Patient burden and joint inflammation during development of RA from arthralgia: is it similar in ACPA-positive and ACPA-negative disease?

Sarah J. H. Khidir*, Doortje Krijbolder, Herman K. Glas, Elise van Mulligen, Annette H. M. van der Helm-van Mil

*Corresponding author for this work

Research output: Contribution to journalArticleAcademicpeer-review

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Objectives ACPA-positive and ACPA-negative RA differ in underlying risk factors but have a similar clinical presentation at RA diagnosis. It is unknown what the ACPA-associated differences or similarities are during the symptomatic at-risk stage of RA, i.e. clinically suspect arthralgia (CSA). To deepen insights into these differences/similarities, we compared the course of symptoms/impairments and subclinical joint inflammation in the CSA phase during progression to inflammatory arthritis (IA) or to CSA resolution.Methods A total of 845 CSA patients were followed for a median of 24 months; 136 patients developed IA and an additional 355/505 patients had resolution of CSA according to rheumatologists. Patient burden (pain, morning stiffness, fatigue, functional disabilities, presenteeism) was assessed at baseline and 4, 12 and 24 months and at IA development. Subclinical joint inflammation in the hands and feet was assessed over time with 1.5T MRI. Linear and Poisson mixed models were used.Results In both ACPA-positive and ACPA-negative patients, patient burden increased towards IA development and decreased towards CSA resolution. However, patient burden was lower in ACPA-positive vs ACPA-negative disease at all timepoints. Conversely, subclinical joint inflammation tended to increase more rapidly during development of ACPA-positive IA [incidence rate ratio (IRR) 1.52 (95% CI 0.94, 2.47), P = 0.089] and remained higher over time in ACPA-positive CSA patients achieving resolution compared with ACPA-negative patients [IRR 1.52 (95% CI 1.07, 2.15), P = 0.018]. Although correlation coefficients between changes in patient burden and subclinical joint inflammation during progression to IA were weak, they were consistently higher in ACPA-positive than ACPA-negative disease, e.g. rho = 0.29 vs 0.12 for functional disabilities.Conclusion During RA development and CSA resolution, ACPA-positive CSA patients have lower patient burden but more subclinical joint inflammation than ACPA-negative CSA patients. These data strengthen the notion that the development of ACPA-positive and ACPA-negative RA is pathophysiologically different and encourage further research on these differences.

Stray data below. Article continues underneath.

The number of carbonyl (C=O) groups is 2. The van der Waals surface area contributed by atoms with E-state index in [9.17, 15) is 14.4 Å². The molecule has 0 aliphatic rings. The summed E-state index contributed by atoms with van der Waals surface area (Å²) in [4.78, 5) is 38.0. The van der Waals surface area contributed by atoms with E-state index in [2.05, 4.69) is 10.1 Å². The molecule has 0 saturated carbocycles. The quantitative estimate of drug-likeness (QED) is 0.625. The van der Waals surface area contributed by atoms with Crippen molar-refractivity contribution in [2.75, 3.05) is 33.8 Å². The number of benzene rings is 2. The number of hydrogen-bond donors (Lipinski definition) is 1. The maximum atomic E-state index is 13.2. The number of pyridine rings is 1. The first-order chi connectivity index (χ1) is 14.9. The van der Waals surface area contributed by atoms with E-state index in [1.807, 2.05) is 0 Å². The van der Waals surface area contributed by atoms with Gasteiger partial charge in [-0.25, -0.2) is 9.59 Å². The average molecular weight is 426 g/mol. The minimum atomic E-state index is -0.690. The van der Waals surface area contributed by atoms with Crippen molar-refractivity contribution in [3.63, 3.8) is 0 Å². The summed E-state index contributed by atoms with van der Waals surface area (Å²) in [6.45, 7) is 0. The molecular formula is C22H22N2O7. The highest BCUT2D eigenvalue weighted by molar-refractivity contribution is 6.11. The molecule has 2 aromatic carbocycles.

Original languageEnglish
Article numberkeae044
Number of pages9
Publication statusE-pub ahead of print - 23 Jan 2024


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